Install a Sliding Yellow Door

One day, one change: Newlyweds Scott and Chelsea Iwatta add privacy between bedroom and bathroom with a sliding barn door.
Guest Bedroom With Sliding Barn Door and Vaulted Ceiling

Sliding Barn Door Bedroom With Vaulted Ceiling

Photography by Daniel Collopy

Photography by Daniel Collopy

When newlyweds Scott and Chelsea Iwatta bought a townhouse in Costa Mesa, Calif., they wanted to make a few changes that would fit their needs better. The first issue they wanted to tackle was in the bedroom. While the archway between the bedroom and bathroom was charming, there was no door and no privacy. I called on my friend Sean Genrich, who's a carpenter, to help me construct a solution that would be inexpensive and solve the privacy problem. In one day and on a budget of $300, we built and installed a yellow sliding door.

How to Build a Sliding Barn Door for Less Money
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What You'll Need

  • Tape measure and pencil
  • Utility knife
  • Paint tray and roller
  • Screwdriver
  • Saw (optional)

How to Build + Install a Sliding Door

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Get Started: Build, Paint and Hang

Before building the door, measure the doorway. The barn door looks best if it overlaps the opening by at least 2" on all sides. This project was based on a doorway with a 4' x 8' foot opening.

Build the Door

Make the Main Frame

Cut 1" x 2" pine boards to make the outer frame of your door. Use two 8' pieces and two 47" pieces to create the outside frame. Lay the four pieces out on the ground and apply a small amount of wood glue where they fit together, and use four wood screws to screw pieces together.

Make the Inner Frame

Use two 47" pieces of wood to make the horizontal supports in the interior frame. The pieces should divide your door horizontally into thirds, about 32" apart. Secure insert pieces in place with wood glue, drill pilot holes and then attach them to the frame using wood screws.

Add Door-Handle Mounts

Mount three 1" x 2" x 11" pieces on either side of the frame at the height you would like your door handle to be. This is for attaching the handle later.


Follow this diagram for framing your door. Pictured left is the layout for the main frame. Pictured right illustrates where to place additional supports.

Follow this diagram for framing your door. Pictured left is the layout for the main frame. Pictured right illustrates where to place additional supports.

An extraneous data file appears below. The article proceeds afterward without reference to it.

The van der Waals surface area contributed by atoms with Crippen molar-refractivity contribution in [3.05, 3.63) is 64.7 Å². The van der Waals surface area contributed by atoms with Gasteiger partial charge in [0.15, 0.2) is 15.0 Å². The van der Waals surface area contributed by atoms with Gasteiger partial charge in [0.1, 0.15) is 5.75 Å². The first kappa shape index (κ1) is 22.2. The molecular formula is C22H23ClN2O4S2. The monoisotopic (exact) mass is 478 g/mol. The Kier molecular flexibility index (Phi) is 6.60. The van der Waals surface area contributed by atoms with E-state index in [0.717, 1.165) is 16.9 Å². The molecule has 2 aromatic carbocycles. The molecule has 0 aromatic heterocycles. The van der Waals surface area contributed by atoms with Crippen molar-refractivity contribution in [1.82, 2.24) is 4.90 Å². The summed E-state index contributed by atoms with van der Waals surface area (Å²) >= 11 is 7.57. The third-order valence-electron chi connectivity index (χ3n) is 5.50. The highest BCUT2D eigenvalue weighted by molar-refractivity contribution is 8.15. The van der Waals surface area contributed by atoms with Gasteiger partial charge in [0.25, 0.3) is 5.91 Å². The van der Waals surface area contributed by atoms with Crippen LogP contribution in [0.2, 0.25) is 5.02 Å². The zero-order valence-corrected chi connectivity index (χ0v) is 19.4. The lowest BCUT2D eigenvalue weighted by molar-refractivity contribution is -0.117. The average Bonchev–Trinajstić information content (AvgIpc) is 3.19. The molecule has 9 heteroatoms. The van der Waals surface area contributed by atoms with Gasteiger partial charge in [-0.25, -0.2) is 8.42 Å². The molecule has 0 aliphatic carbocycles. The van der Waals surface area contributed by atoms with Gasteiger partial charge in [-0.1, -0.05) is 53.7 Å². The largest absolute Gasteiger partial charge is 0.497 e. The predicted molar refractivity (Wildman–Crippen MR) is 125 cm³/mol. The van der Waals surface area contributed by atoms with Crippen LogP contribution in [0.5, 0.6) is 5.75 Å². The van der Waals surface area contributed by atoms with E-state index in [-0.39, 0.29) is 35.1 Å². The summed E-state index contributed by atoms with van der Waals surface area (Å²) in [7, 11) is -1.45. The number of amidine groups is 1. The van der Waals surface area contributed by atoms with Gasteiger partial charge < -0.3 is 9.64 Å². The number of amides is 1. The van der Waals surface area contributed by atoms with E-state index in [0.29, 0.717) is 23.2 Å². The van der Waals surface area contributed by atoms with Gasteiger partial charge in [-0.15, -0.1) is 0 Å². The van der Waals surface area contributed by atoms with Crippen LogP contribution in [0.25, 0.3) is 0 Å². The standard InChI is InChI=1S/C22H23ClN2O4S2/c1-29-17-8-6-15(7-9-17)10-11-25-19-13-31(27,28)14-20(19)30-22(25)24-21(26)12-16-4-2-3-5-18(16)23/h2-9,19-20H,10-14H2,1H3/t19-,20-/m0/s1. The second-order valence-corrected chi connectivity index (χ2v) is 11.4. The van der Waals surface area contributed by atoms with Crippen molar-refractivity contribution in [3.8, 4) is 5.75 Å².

Attach Plywood Backing

Attach the plywood sheet to the back of the door. Apply wood glue on all top surfaces of the pieces of both your inner and outer frames. Place the plywood on top of the frame, apply wood glue and secure it with screws once it's aligned.

Insert Insulation

Flip the frame so the plywood side faces down. If desired, use a utility knife to cut squares out of a half sheet of foam insulation to fit inside the spaces between ribs. Spray each square with a small amount of expanding foam to secure the square inside the frame.



Attach Plywood Front

When the foam has dried, secure the final piece of plywood to the door. Apply wood glue on the frame, and lay the luan plywood on top of the frame. Secure the plywood with wood screws.

Use spackle to fill in the screw holes. Then lightly sand to ensure your entire surface is smooth and ready for paint.


Prime and Paint

Apply an even coat of white primer to all sides of the door. After the primer has dried completely, roll on your paint color.

Install Hardware

Measure 6" in from either end of the bottom of the door to attach rolling casters. Secure with drywall screws. Install 1" circle brackets to the top of the door frame 6" in from either side of the door. Mount the door handle at a comfortable height by screwing into the spot prepared for it by internal supports.

Hang the Door

Installing the hardware is a bit of a delicate thing and best accomplished with the help of a buddy. Start by running the galvanized pipe through the two circle brackets on the top of the door.

Keeping it inside the brackets, hold the pipe up as high as it will go and measure the exact height from the bottom of the casters (your floor) to the middle of the galvanized pipe. This measurement will provide the correct height at which to attach your round base plates to the wall, ensuring that the door rolls smoothly and evenly. Once you have your measurements, screw one end of your galvanized pipe into the base plate and attach it to the wall.



If your doorway is framed with molding, you may need to cut and use an additional square of wood behind your base plate to distance the pipe from the wall, ensuring the door will clear the molding and will roll closed properly. If needed, this could be painted the same color as the wall so that it will disappear.

Once one end is threaded and secured to the wall, thread the 90-degree elbow onto the pipe. Attach the last base plate to the elbow. The final step is to secure the second base plate to the wall in its correct position.

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